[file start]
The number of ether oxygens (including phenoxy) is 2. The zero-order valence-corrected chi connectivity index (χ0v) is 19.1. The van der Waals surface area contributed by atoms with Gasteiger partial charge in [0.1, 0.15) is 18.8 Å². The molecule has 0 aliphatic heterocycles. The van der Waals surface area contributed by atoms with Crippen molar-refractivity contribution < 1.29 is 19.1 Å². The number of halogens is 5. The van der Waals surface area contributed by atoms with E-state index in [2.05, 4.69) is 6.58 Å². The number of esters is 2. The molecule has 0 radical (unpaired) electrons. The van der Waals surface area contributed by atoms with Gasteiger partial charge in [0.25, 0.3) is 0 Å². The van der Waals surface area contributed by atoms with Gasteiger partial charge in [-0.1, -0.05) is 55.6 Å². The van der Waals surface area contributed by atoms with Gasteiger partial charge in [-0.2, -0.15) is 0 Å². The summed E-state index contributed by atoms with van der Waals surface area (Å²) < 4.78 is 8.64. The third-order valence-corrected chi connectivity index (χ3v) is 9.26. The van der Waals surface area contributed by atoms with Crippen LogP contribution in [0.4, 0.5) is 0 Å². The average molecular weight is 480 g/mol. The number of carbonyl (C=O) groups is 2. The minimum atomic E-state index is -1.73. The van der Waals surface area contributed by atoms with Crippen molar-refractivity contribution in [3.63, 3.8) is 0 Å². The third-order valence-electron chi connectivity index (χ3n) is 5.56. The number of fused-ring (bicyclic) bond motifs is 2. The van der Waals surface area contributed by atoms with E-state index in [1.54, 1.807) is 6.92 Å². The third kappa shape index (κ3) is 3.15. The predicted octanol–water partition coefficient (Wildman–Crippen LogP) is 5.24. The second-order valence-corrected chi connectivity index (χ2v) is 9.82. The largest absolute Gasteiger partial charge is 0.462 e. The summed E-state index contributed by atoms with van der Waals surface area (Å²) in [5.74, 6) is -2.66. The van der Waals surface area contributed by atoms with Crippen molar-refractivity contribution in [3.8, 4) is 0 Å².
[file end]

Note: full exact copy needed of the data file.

The number of ether oxygens (including phenoxy) is 2. The zero-order valence-corrected chi connectivity index (χ0v) is 19.1. The van der Waals surface area contributed by atoms with Gasteiger partial charge in [0.1, 0.15) is 18.8 Å². The molecule has 0 aliphatic heterocycles. The van der Waals surface area contributed by atoms with Crippen molar-refractivity contribution < 1.29 is 19.1 Å². The number of halogens is 5. The van der Waals surface area contributed by atoms with E-state index in [2.05, 4.69) is 6.58 Å². The number of esters is 2. The molecule has 0 radical (unpaired) electrons. The van der Waals surface area contributed by atoms with Gasteiger partial charge in [0.25, 0.3) is 0 Å². The van der Waals surface area contributed by atoms with Gasteiger partial charge in [-0.1, -0.05) is 55.6 Å². The van der Waals surface area contributed by atoms with Gasteiger partial charge in [-0.2, -0.15) is 0 Å². The summed E-state index contributed by atoms with van der Waals surface area (Å²) < 4.78 is 8.64. The third-order valence-corrected chi connectivity index (χ3v) is 9.26. The van der Waals surface area contributed by atoms with Crippen LogP contribution in [0.4, 0.5) is 0 Å². The average molecular weight is 480 g/mol. The number of carbonyl (C=O) groups is 2. The minimum atomic E-state index is -1.73. The van der Waals surface area contributed by atoms with Crippen molar-refractivity contribution in [3.63, 3.8) is 0 Å². The third-order valence-electron chi connectivity index (χ3n) is 5.56. The number of fused-ring (bicyclic) bond motifs is 2. The van der Waals surface area contributed by atoms with E-state index in [1.54, 1.807) is 6.92 Å². The third kappa shape index (κ3) is 3.15. The predicted octanol–water partition coefficient (Wildman–Crippen LogP) is 5.24. The second-order valence-corrected chi connectivity index (χ2v) is 9.82. The largest absolute Gasteiger partial charge is 0.462 e. The summed E-state index contributed by atoms with van der Waals surface area (Å²) in [5.74, 6) is -2.66. The van der Waals surface area contributed by atoms with Crippen molar-refractivity contribution in [3.8, 4) is 0 Å².